Oxcarbazepine (OXC)600–1200 (probably ≤600)Block Na (enhances fast inactivation) and N-type Ca channels Increases potassium conductanceFairNoCan be associated with hyponatremia which could result in confusion, apathy, and lethargy Mood stabilizer
Eslicarbazepine (ESL)800–1200 (probably ≤800)Blocks Na channels (enhances slow inactivation) Blocks T-type Ca channelsFairNoCan be associated with hyponatremia which could result in confusion, apathy, and lethargy Not thought to cause substantial adverse effect on mood
Lacosamide (LCM)100–400 (probably ≤300)Blocks Na channels (enhances slow inactivation)GoodNoUsually cognitively neutral Generally thought to have a benign psychological profile, but can occasionally have adverse effects on mood
Perampanel* (PER)4–8 (probably ≤4)AMPA receptor antagonistFairNoLikely to be cognitively neutral, but data are scarce. Might have adverse effects on mood with risk of unusual thoughts especially at higher doses
Brivaracetam* (BRV)50–200 (probably ≤100)Modulate synaptic vesicle protein SV2A with higher affinity than LEVGoodNoLikely to be cognitively neutral, but data are scarce. Might have adverse effects on mood

GABA, gamma-aminobutyric acid; Na, sodium; Ca, calcium; AMPA, α-amino-3-hydroxy-5-methyl-4-isoxazolepropionic acid. Information collected from several sources [5, 107, 108, 146, 155]. *These ASMs may be prescribed only as add-on therapy; © based on trials with AD patients and expert opinion.

Evidence for using phenytoin (PHT) in patients with AD is mostly limited to observational studies reporting variability in its efficacy in seizure control and neurological side-effects, including ataxia, delirium, sedation, and accelerated cognitive decline [119]. Consistently, deleterious effects of PHT on seizures and cognition in hAPP–J20 mice models have been recently demonstrated [120], probably related to the depletion of Nav1.1 in parvalbumin-positive interneurons in the parietal cortex, a change also observed in brain samples from patients with AD. Moreover, PTH has a poor therapeutic index and a high risk of pharmacokinetic interactions with other drugs.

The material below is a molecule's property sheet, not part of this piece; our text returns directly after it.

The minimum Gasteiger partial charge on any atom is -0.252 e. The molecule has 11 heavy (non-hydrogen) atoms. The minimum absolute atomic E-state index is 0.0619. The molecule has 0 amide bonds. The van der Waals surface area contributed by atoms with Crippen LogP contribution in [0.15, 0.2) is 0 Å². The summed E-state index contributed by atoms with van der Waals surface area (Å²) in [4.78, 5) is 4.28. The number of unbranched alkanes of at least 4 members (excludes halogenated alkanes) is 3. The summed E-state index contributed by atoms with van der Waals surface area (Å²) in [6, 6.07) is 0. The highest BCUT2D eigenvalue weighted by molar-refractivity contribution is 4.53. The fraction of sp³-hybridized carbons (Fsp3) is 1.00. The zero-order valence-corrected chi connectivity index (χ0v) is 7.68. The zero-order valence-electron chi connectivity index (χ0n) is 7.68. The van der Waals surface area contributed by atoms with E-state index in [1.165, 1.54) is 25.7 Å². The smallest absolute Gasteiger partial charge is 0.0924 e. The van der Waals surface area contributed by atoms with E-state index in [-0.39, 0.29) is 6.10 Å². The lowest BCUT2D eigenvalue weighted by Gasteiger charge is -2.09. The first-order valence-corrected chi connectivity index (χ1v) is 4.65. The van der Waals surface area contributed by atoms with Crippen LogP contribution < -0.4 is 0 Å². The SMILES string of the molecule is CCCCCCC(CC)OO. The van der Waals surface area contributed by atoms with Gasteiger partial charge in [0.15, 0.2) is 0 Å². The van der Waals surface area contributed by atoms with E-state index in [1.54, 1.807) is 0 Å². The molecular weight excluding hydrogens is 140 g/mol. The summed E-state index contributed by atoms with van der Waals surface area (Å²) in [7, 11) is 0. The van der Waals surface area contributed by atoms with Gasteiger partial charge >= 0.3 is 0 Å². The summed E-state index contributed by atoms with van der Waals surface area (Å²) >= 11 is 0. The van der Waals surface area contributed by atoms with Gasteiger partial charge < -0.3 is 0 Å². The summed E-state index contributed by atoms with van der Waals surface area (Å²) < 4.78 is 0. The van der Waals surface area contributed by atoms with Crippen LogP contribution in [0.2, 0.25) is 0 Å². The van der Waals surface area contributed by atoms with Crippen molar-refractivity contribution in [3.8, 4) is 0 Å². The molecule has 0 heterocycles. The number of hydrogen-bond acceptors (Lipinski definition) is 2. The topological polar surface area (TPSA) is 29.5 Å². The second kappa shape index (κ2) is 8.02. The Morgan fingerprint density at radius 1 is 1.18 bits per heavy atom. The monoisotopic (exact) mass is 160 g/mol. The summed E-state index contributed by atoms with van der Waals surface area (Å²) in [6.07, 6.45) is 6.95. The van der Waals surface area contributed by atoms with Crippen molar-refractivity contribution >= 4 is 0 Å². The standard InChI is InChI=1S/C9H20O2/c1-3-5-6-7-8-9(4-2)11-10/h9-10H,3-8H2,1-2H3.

Carbamazepine (CBZ) is largely used in the elderly for management of epilepsy, bipolar disorder, trigeminal neuralgia, and neuropathic pain. Several studies reported CBZ-related impairment in attention, verbal fluency, memory, and arithmetic performance [121]. CBZ has also been found to be useful in the management of behavioral disorders but its use in clinical practice is limited because of tolerability, CAE, and drug-drug interactions [122, 123]. Valproic acid (VPA) is commonly used to treat epilepsy and many psychiatric conditions in the elderly such as manic episodes, bipolar disorder, and impulse control, although there is a warning on its use in this population for treating behavioral symptoms in dementia in reason of an excessive sedative effect [124]. Studies in animals observed that VPA could also affect memory performance by reducing cell proliferation within the hippocampus and by lowering levels of brain-derived neurotrophic factor [125]. Moreover, in a multicenter, randomized, double-blind, placebo-controlled trial [126] assessing the efficacy of VPA (10–12 mg/kg per day), given over 2 years, to treat agitation in 313 patients with moderate AD without epilepsy, VPA did not reduce incidence of agitation or psychosis, and was associated with higher rates of somnolence, gait disturbance, tremor, diarrhea, and muscle weakness; patients who were taking VPA also showed greater brain volume loss and faster decline in MMSE at 1 year than patients in the placebo group.

With the exception of Topiramate (TPM) and Zonisamide, new generation drugs [127] have a better tolerability profile in terms of global cognitive functioning with particular regard for LEV, Lamotrigine (LTG), Oxcarbazepine (OXC), Eslicarbazepine, Gabapentin, Lacosamide [128], and probably also for Brivaracetam (BRV) [129] and Perampanel (PER) [130] (Table 1). TPM represents an exception because of its detrimental effect on verbal fluency and other frontal lobe-associated neuropsychological functions like cognitive speed and visual short-term memory [131]. Negative effects of TPM seems to be irrespective of titration schedule [132] and more evident in patients with left temporal EEG epileptic focus [133] with a consequently high rate of drug discontinuation [134]. TPM could cause impairment in working memory and verbal fluency tasks by reducing specific activation of some cerebral regions (left superior temporal gyrus and left inferior frontal region) as evidenced in fMRI studies of patients with temporal lobe epilepsy taking TPM compared to controls [135].